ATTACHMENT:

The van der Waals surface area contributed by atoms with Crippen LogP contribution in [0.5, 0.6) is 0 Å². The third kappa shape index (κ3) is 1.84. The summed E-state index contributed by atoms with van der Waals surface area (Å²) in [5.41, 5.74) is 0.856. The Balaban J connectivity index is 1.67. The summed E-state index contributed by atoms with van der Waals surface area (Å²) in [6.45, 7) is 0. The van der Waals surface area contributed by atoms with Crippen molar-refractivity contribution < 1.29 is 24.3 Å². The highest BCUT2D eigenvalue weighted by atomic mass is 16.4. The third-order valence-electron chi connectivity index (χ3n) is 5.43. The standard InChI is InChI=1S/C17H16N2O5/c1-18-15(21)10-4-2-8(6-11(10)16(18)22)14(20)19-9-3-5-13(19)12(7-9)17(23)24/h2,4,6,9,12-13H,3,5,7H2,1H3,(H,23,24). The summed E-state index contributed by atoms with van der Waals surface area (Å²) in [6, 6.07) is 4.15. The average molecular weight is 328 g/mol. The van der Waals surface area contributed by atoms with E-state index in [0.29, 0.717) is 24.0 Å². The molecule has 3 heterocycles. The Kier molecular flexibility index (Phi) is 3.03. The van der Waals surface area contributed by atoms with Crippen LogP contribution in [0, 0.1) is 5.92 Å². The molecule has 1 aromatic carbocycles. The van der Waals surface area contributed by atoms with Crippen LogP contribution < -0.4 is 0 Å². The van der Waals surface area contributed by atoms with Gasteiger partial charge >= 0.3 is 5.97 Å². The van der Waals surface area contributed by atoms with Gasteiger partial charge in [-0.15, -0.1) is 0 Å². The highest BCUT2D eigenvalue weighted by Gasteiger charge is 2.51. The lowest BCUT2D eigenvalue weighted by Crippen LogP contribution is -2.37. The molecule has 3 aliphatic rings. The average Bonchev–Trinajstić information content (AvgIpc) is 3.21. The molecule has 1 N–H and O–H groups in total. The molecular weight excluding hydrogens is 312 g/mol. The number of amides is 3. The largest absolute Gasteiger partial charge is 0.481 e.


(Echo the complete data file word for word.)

The van der Waals surface area contributed by atoms with Crippen LogP contribution in [0.5, 0.6) is 0 Å². The third kappa shape index (κ3) is 1.84. The summed E-state index contributed by atoms with van der Waals surface area (Å²) in [5.41, 5.74) is 0.856. The Balaban J connectivity index is 1.67. The summed E-state index contributed by atoms with van der Waals surface area (Å²) in [6.45, 7) is 0. The van der Waals surface area contributed by atoms with Crippen molar-refractivity contribution < 1.29 is 24.3 Å². The highest BCUT2D eigenvalue weighted by atomic mass is 16.4. The third-order valence-electron chi connectivity index (χ3n) is 5.43. The standard InChI is InChI=1S/C17H16N2O5/c1-18-15(21)10-4-2-8(6-11(10)16(18)22)14(20)19-9-3-5-13(19)12(7-9)17(23)24/h2,4,6,9,12-13H,3,5,7H2,1H3,(H,23,24). The summed E-state index contributed by atoms with van der Waals surface area (Å²) in [6, 6.07) is 4.15. The average molecular weight is 328 g/mol. The van der Waals surface area contributed by atoms with E-state index in [0.29, 0.717) is 24.0 Å². The molecule has 3 heterocycles. The Kier molecular flexibility index (Phi) is 3.03. The van der Waals surface area contributed by atoms with Crippen LogP contribution in [0, 0.1) is 5.92 Å². The molecule has 1 aromatic carbocycles. The van der Waals surface area contributed by atoms with Crippen LogP contribution < -0.4 is 0 Å². The van der Waals surface area contributed by atoms with Gasteiger partial charge >= 0.3 is 5.97 Å². The van der Waals surface area contributed by atoms with Gasteiger partial charge in [-0.15, -0.1) is 0 Å². The highest BCUT2D eigenvalue weighted by Gasteiger charge is 2.51. The lowest BCUT2D eigenvalue weighted by Crippen LogP contribution is -2.37. The molecule has 3 aliphatic rings. The average Bonchev–Trinajstić information content (AvgIpc) is 3.21. The molecule has 1 N–H and O–H groups in total. The molecular weight excluding hydrogens is 312 g/mol. The number of amides is 3. The largest absolute Gasteiger partial charge is 0.481 e.